Welcome to the final installment of our current Tale for Our Time - written in 1885 by Robert Louis Stevenson, first as a shilling shocker and then, at his wife's suggestion, as a darker allegorical tale. Thank you so much for all your kind comments about this latest radio serialization. Fran Lavery, a first-weekend Founding Member of The Mark Steyn Club, offers high praise indeed:
This seventh episode of the reading of "The Strange Case of Dr. Jekyll and Mr. Hyde" may have been the best reading I've ever heard. You outdid your previous performances, Mark. I completely forgot I was listening to a recording of this story being read aloud. Bravo!
Well, we'll try to keep it up all the way to the home stretch, Fran. As the concluding episode of The Strange Case of Dr Jekyll and Mr Hyde begins, the doctor realizes that his Hyde side is gradually consuming what remains of Jekyll:
Ten minutes later, Dr. Jekyll had returned to his own shape and was sitting down, with a darkened brow, to make a feint of breakfasting.
Small indeed was my appetite. This inexplicable incident, this reversal of my previous experience, seemed, like the Babylonian finger on the wall, to be spelling out the letters of my judgment; and I began to reflect more seriously than ever before on the issues and possibilities of my double existence. That part of me which I had the power of projecting, had lately been much exercised and nourished; it had seemed to me of late as though the body of Edward Hyde had grown in stature, as though (when I wore that form) I were conscious of a more generous tide of blood... Whereas, in the beginning, the difficulty had been to throw off the body of Jekyll, it had of late gradually but decidedly transferred itself to the other side. All things therefore seemed to point to this: that I was slowly losing hold of my original and better self, and becoming slowly incorporated with my second and worse.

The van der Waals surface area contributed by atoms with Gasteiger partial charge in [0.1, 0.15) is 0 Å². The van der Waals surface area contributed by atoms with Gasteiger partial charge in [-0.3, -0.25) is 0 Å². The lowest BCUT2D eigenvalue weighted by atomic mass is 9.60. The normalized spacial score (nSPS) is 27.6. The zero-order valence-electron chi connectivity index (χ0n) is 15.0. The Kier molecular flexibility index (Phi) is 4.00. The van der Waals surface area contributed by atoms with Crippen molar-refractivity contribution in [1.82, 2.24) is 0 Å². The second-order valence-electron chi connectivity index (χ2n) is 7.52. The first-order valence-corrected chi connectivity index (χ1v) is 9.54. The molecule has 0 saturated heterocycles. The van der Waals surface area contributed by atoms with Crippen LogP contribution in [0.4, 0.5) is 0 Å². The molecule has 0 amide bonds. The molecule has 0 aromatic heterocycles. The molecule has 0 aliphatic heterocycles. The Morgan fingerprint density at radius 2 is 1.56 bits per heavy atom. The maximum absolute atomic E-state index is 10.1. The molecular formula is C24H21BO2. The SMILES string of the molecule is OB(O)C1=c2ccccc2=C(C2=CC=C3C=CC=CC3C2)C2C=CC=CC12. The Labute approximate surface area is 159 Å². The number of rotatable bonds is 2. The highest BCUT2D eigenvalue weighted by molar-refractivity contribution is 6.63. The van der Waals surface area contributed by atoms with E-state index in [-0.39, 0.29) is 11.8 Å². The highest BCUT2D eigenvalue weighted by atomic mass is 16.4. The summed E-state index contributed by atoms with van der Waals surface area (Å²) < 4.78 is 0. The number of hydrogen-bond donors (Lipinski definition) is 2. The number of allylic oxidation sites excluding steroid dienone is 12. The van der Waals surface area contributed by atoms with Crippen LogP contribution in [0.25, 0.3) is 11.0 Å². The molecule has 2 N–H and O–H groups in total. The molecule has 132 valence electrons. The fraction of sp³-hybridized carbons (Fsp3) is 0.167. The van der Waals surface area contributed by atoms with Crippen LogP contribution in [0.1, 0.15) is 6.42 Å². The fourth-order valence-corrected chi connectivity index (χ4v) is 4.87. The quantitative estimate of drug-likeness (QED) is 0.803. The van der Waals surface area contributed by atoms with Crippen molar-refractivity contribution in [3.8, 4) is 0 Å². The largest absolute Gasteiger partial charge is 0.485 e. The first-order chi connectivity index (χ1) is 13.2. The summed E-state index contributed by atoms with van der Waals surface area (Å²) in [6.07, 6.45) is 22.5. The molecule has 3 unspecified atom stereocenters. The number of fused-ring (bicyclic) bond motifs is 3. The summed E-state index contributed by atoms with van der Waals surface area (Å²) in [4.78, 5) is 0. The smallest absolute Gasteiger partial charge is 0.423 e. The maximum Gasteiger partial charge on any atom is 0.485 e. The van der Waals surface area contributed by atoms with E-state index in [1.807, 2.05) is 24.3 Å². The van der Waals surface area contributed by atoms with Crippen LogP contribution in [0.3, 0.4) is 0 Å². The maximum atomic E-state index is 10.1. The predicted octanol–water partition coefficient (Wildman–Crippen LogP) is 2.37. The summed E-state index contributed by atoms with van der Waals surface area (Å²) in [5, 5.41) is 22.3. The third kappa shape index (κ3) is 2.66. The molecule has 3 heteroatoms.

Between these two, I now felt I had to choose. My two natures had memory in common, but all other faculties were most unequally shared between them. Jekyll (who was composite) now with the most sensitive apprehensions, now with a greedy gusto, projected and shared in the pleasures and adventures of Hyde; but Hyde was indifferent to Jekyll, or but remembered him as the mountain bandit remembers the cavern in which he conceals himself from pursuit.
And now the bandit no longer needs his hiding place...
Tales for Our Time will return in a couple of weeks as part of the countdown to our Steyn Club first birthday observances. Meanwhile, if you've yet to hear any of our Tales, you can do so by joining The Mark Steyn Club. For details on membership, see here - and, if you're seeking the perfect present for a fellow fan of classic fiction, don't forget our limited-time Steyn Club Gift Membership. Alternatively, if you'd like a book in old-fashioned book form, over at the SteynOnline bookstore there are bargains galore among our Steynamite Special offers.